A Travel Guide to Las Vegas, New Mexico

Restoring the Historic Charms of New Mexico’s Lesser-Known Wonders: Las Vegas, New Mexico

On the East side of the South end of the Sangre De Cristo Mountain Range in Northern New Mexico is the historic town of Las Vegas. Often overshadowed by its flamboyant namesake in Nevada, New Mexico’s Las Vegas, with its quaint charm and deep-rooted heritage, offers a unique and immersive journey back in time. Founded in 1835 this Las Vegas predates Vegas by several decades. Downtown Las Vegas, a designated National Historic Landmark District, is a living museum of architectural treasures, and as you wander the streets, you are transported into a medley of Victorian-style homes, adobe buildings, and ornate storefronts. The Plaza, the heart of the town, is flanked by historic buildings and is a hub of cultural events and local gatherings.

                When I’m in town I always manage to find myself at The Castaneda Hotel, a very reasonably priced historic hotel with only 16 rooms that stands as a symbol of the railroad era's opulence and promises a glimpse into the past, as well as the present. The Castaneda Hotel closed in 1948 and was restored and reopened in 2019, it is a beautiful historic building with the simplicity and elegance of late 19th century panache. Originally opened in 1898, The Castaneda Hotel was the first of Fred Harvey’s famous trackside Harvey Houses [1]along the Atchison, Topeka, and Santa Fe Railway, directly connecting Las Vegas, New Mexico to Los Angeles and Chicago. The line is still used today by Amtrak—the station is directly adjacent to the hotel. Imagine hopping on the train at your nearest station and skating into America’s beautiful Southwest, stopping in Las Vegas, New Mexico and walking to the Castaneda Hotel, getting dinner at the hotel restaurant, Trackside at the Castenada—one of my favorites, the menu is both affordable and delectable, and the atmosphere will undeniably transport you to a different time. Then spending the next few days exploring historic downtown Las Vegas, New Mexico, only a mile from the Castaneda.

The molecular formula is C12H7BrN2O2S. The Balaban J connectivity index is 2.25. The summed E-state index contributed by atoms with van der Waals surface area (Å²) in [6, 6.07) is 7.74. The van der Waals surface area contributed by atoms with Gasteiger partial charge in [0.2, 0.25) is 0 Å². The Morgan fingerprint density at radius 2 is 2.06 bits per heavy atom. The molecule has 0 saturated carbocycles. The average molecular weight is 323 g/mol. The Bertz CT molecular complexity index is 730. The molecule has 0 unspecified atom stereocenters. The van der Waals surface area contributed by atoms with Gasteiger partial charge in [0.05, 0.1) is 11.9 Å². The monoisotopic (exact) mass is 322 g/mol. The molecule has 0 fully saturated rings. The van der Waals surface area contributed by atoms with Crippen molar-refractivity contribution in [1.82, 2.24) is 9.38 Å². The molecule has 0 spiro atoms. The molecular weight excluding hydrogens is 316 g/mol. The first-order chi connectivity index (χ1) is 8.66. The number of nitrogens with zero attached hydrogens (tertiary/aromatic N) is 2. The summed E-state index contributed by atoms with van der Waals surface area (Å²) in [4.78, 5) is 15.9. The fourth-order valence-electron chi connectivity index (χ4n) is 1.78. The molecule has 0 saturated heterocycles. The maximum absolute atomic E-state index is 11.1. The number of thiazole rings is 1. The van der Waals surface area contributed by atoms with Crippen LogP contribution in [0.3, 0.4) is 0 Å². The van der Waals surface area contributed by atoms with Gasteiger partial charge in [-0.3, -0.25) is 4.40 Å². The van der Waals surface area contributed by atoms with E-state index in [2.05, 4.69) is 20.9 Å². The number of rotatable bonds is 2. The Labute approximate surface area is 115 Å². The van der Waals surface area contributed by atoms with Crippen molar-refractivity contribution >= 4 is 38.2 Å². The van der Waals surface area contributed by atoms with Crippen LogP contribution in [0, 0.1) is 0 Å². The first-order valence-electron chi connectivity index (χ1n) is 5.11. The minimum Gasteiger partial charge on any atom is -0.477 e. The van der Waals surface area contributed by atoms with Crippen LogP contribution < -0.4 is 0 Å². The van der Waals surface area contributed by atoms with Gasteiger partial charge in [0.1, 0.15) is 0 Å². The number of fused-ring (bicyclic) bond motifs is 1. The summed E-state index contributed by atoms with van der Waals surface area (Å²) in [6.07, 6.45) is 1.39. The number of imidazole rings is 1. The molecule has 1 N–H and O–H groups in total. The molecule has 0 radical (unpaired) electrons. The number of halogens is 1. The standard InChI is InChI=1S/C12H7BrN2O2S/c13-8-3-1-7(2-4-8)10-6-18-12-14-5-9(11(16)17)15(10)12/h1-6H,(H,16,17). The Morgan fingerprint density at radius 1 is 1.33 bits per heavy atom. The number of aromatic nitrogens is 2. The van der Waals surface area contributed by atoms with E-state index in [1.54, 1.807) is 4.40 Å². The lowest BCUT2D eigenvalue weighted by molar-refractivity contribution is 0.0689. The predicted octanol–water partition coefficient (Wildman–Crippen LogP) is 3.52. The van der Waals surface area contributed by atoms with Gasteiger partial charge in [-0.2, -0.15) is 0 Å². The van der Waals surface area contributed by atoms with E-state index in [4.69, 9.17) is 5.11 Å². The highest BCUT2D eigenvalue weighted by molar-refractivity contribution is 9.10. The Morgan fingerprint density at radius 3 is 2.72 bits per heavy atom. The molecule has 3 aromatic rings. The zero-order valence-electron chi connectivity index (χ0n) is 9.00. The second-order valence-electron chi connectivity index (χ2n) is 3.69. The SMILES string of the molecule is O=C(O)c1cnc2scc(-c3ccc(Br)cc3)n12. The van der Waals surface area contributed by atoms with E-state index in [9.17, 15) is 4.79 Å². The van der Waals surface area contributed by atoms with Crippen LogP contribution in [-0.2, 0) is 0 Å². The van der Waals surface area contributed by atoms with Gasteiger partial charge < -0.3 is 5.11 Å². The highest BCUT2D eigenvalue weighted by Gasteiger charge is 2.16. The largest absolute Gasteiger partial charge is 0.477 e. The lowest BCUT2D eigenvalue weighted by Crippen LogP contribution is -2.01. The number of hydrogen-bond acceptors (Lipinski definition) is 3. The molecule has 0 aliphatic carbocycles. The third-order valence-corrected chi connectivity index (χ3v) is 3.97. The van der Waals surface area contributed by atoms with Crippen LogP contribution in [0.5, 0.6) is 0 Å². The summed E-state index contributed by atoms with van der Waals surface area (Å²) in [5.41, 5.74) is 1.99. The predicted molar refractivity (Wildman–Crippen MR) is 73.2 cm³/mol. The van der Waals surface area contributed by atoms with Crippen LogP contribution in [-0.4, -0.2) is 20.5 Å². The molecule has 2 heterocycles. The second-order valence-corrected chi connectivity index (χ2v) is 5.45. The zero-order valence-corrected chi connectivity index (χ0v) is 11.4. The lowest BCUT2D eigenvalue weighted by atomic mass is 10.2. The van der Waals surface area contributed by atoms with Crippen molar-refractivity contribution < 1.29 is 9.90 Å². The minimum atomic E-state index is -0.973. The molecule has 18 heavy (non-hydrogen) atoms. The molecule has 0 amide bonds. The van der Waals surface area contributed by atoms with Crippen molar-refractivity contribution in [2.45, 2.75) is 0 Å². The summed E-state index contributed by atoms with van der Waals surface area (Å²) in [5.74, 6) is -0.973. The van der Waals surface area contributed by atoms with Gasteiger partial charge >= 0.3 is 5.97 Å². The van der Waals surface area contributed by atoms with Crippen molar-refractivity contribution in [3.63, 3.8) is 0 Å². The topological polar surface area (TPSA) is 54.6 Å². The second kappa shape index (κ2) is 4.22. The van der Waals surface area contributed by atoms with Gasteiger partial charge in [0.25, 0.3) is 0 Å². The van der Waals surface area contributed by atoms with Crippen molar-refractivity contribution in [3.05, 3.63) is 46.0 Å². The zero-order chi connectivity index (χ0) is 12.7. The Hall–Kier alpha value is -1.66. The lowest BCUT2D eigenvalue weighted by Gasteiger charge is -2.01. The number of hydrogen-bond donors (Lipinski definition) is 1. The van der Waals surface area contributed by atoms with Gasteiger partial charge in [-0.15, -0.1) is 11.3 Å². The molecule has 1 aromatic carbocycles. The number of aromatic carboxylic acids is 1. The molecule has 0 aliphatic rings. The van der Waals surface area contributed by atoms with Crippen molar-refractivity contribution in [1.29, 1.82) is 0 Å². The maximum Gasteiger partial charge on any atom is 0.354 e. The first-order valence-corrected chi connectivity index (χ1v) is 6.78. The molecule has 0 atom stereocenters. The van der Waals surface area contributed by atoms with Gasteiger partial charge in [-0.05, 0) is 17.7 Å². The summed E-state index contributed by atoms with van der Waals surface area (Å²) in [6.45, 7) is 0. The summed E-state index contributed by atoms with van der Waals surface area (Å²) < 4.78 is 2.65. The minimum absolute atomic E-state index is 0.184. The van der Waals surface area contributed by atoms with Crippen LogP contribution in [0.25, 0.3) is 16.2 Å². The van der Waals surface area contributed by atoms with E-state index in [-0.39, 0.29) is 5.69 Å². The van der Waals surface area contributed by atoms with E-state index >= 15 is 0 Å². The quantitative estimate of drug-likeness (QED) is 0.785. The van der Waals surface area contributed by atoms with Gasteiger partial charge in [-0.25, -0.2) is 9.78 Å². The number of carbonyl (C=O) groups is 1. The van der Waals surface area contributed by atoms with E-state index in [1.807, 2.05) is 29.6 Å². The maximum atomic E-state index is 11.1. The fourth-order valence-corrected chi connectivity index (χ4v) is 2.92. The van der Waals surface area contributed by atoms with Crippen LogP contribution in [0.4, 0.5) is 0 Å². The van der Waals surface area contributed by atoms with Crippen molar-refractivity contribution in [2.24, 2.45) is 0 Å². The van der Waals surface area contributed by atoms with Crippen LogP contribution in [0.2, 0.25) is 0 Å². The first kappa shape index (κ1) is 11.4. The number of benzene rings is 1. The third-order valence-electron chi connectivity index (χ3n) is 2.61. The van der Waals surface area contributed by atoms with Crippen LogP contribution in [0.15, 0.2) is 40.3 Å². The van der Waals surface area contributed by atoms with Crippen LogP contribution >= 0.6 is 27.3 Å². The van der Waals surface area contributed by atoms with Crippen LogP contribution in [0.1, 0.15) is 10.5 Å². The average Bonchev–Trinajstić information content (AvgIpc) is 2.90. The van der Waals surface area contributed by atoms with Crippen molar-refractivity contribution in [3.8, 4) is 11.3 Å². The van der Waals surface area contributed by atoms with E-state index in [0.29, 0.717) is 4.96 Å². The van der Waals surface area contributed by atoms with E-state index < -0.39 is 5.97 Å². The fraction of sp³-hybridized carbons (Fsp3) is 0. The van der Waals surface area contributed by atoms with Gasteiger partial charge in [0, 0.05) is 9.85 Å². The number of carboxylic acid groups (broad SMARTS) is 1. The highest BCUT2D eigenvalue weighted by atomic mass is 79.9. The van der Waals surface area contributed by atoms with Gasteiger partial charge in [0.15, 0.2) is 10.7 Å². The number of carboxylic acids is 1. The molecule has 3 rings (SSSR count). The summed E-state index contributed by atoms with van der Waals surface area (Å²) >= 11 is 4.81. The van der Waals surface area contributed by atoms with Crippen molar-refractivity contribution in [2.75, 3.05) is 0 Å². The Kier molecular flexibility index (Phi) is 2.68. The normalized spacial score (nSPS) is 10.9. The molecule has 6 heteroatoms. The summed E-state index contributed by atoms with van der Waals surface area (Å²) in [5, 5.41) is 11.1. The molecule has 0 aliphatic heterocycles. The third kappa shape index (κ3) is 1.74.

Castaneda Hotel


Cultural Vibrancy

Art galleries like the El Zocalo and Fat Crow Press Studio and Mercantile showcase local and international artists, contributing to the town's artistic flair. It is the art galleries, for me, throughout Santa Fe, Toas, and Las Vegas that impressed an awe-inspiring appreciation for the American Southwest, and although Santa Fe, New Mexico is known worldwide for the arts, towns like Las Vegas maintain a strong heritage of both historic and contemporary art alike applying a perspective and creativity that are not widely reproduced. And most of the town’s galleries are in the historic downtown area, in the plaza, and along Bridge Street making it possible to easily find and walk to your destinations.

The annual Rough Rider Motorcycle Rally and the Fourth of July Fiestas infuse the town with a celebratory energy, drawing visitors and locals alike to join in the festivities throughout the month of July. The Rough Riders were recruited by Theodore Roosevelt throughout the Southwest because of their rugged frontier lifestyle. The first reunion of the regiment was held in Las Vegas, New Mexico in 1899. The Rough Rider Motorcycle Rally aims to return a similar sense of camaraderie, as well as an appreciation for the history of the Rough Riders to Las Vegas. After being recruited, the Rough Riders met and trained in San Antonio, Texas, where their “official” recruitment took place in the Menger Hotel Bar directly adjacent to the Alamo[2].